I find most New York wine lists are pretty cookie-cutter with the same producers paying to push the same bottles. So it’s rare to find a thoughtful list like the one at Clay put together by Gabriela Davogustto, which is full of classic as well as cutting-edge wines.
Davogustto has an indomitable spirit. She immigrated to America from Venezuela before Hugo Chavez came to power, working her way up from hostess to line cook to eventually wine director and now runs a Harlem restaurant.
Over a recent Zoom call, Davogustto and I talked about her career path, her secrets to studying wine, and the grim realities restaurants continue to face during the COVID-19 era.
James: “Can you talk a little bit about what it was like to grow up in Venezuela?”
Davogustto: “I was raised in a very different Venezuela than the one that exists now. It was the oil bonanza of the 1970s and ‘80s. It was a country that was quite amazing at that point, very cosmopolitan, lots of immigration coming in. As a result, I was exposed from a very young age to different cultures—there were Spaniards and Basque restaurants, Chinese restaurants—my parents worked a lot as accountants and weren’t very fond of cooking at home. I remember that shrimp cocktail was my favorite when I was 5 and that my mom’s favorite drink was Cynar and orange juice. The only wines that they drank were from Spain or Chile. My mom and dad still live there. I still can get very homesick and nostalgic.”
James: “Would you say you learned your business savvy from your parents?”
Davogustto: “Kind of. [Laughs] I left Venezuela in 1998, before Chavez came to power. My mom was really overprotective and I met this guy, so I was like, ‘You know what? I’m leaving.’ And we just moved. The political situation was, well, you could say I saw what was coming. This guy was from Uruguay but his family was living in Argentina, so we lived in Buenos Aires until 2001.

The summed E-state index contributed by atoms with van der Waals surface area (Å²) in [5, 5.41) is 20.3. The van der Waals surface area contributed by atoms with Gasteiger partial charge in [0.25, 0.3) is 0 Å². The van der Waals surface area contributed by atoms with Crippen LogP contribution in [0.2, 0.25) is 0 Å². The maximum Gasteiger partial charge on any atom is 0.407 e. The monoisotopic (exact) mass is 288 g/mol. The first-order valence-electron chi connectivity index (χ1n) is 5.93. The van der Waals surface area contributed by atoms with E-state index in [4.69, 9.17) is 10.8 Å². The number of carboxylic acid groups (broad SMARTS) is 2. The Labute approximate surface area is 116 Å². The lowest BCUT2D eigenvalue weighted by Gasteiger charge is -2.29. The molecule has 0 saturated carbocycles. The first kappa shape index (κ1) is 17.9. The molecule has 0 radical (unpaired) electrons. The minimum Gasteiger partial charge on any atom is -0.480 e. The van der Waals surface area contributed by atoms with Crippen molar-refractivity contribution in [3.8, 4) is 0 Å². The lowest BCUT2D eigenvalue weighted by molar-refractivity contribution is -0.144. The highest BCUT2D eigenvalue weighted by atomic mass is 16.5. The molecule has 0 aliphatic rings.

It was very complicated. I couldn’t find myself there, as I said I grew up in a very diverse place, so Buenos Aires felt closed in a sense. At that time, everyone ate the same, every restaurant would have the same thing. Then there was an opportunity to come to New York. And well before that I had fallen in love with New York. From the references in the movies and the museums. I had been to New York once before, on the way back from a wedding in Minneapolis if you can believe it, and I thought, I have to live here at some point in my life.
So, we moved for his work. Right before September 11. It was kind of like moving to New York months before COVID hit, you can’t believe the hardships. But I was still in love with New York, even though it was hard. Even today, 20 years later, the city still surprises me. It’s funny. It feels like home. Even days when I’m super tired I can’t even imagine living in another city. I feel like I belong here. I don’t know if rationally you can explain it, it’s more of a gut thing.”
James: “Where did you live when you first moved here?”
Davogustto: “I moved to the Upper West Side, because I basically didn’t know any better and it was terrible. The apartment was really expensive, a tiny building on 81 Street between these huge pre-war buildings. A tiny thing, maybe three or four stories. I didn’t have a job and I was terrified. Then we moved to Greenpoint. We were the only non-Polish people living in my building! It was so lovely to interact with them and understand what they ate, all the sausages and beers. And then I moved to Fort Greene, which I also loved, this was 2003 probably. Then back to Manhattan in 2008 in Washington Heights, where I have been ever since.”
James: “So when did you get into restaurants?”
Davogustto: “It’s funny because in Venezuela when you go to college you have to choose what you are going to study. One of the things I wanted to study was hospitality. However, my family did not want me to work in a hotel or restaurant, they wanted a ‘serious’ career. But when I came here, I saw in the Village Voice that a restaurant in the Meatpacking District was looking for people, this was back when there were only a couple of restaurants open there. It was called Son Cubano and it sort of recreated Hemingway’s Havana before the revolution, there was live music every night, it was amazing. At the time it was famous. It was the type of place where you would give the hostess $200 to get a table.
I worked there for two years as a hostess, now I am asking myself why I stayed there for so long as a host, but at the time even thinking about serving tables I was like, ‘Oh my goddess, I couldn’t do that.’ It was a busy restaurant, everything was done by hand. The reservation system for example was us marking tables with a sharpie on paper, a great mental exercise with 250 to 300 covers per night, to assign all of this manually.
Here, I also met my husband. He was a busser and I was a host